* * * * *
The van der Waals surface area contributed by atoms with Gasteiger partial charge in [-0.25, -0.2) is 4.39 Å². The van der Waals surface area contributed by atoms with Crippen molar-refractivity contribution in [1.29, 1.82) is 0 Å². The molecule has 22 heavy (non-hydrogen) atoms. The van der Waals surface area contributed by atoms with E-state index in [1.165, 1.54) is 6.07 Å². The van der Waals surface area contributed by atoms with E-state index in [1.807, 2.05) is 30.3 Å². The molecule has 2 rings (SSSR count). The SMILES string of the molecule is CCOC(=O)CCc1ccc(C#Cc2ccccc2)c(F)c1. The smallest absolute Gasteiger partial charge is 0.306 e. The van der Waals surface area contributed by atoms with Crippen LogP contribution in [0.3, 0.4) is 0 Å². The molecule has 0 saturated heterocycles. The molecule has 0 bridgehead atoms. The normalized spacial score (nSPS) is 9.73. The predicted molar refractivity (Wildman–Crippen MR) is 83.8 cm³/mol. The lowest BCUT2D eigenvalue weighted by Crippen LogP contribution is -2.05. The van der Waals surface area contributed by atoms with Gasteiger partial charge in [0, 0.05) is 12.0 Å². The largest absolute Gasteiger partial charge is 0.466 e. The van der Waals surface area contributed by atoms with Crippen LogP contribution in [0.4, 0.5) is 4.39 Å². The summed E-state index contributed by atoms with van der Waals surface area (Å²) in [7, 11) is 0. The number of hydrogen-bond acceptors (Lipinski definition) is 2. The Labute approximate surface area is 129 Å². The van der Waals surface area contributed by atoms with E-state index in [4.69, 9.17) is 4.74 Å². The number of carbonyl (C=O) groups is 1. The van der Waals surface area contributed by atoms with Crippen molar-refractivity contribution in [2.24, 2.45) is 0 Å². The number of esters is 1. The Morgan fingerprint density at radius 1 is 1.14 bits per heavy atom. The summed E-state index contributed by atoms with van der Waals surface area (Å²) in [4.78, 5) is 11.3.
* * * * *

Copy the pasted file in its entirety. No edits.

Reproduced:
The van der Waals surface area contributed by atoms with Gasteiger partial charge in [-0.25, -0.2) is 4.39 Å². The van der Waals surface area contributed by atoms with Crippen molar-refractivity contribution in [1.29, 1.82) is 0 Å². The molecule has 22 heavy (non-hydrogen) atoms. The van der Waals surface area contributed by atoms with E-state index in [1.165, 1.54) is 6.07 Å². The van der Waals surface area contributed by atoms with E-state index in [1.807, 2.05) is 30.3 Å². The molecule has 2 rings (SSSR count). The SMILES string of the molecule is CCOC(=O)CCc1ccc(C#Cc2ccccc2)c(F)c1. The smallest absolute Gasteiger partial charge is 0.306 e. The van der Waals surface area contributed by atoms with Crippen LogP contribution in [0.3, 0.4) is 0 Å². The molecule has 0 saturated heterocycles. The molecule has 0 bridgehead atoms. The normalized spacial score (nSPS) is 9.73. The predicted molar refractivity (Wildman–Crippen MR) is 83.8 cm³/mol. The lowest BCUT2D eigenvalue weighted by Crippen LogP contribution is -2.05. The van der Waals surface area contributed by atoms with Gasteiger partial charge in [0, 0.05) is 12.0 Å². The largest absolute Gasteiger partial charge is 0.466 e. The van der Waals surface area contributed by atoms with Crippen LogP contribution in [0.4, 0.5) is 4.39 Å². The summed E-state index contributed by atoms with van der Waals surface area (Å²) in [7, 11) is 0. The number of hydrogen-bond acceptors (Lipinski definition) is 2. The Labute approximate surface area is 129 Å². The van der Waals surface area contributed by atoms with E-state index in [4.69, 9.17) is 4.74 Å². The number of carbonyl (C=O) groups is 1. The van der Waals surface area contributed by atoms with Crippen molar-refractivity contribution in [2.24, 2.45) is 0 Å². The number of esters is 1. The Morgan fingerprint density at radius 1 is 1.14 bits per heavy atom. The summed E-state index contributed by atoms with van der Waals surface area (Å²) in [4.78, 5) is 11.3.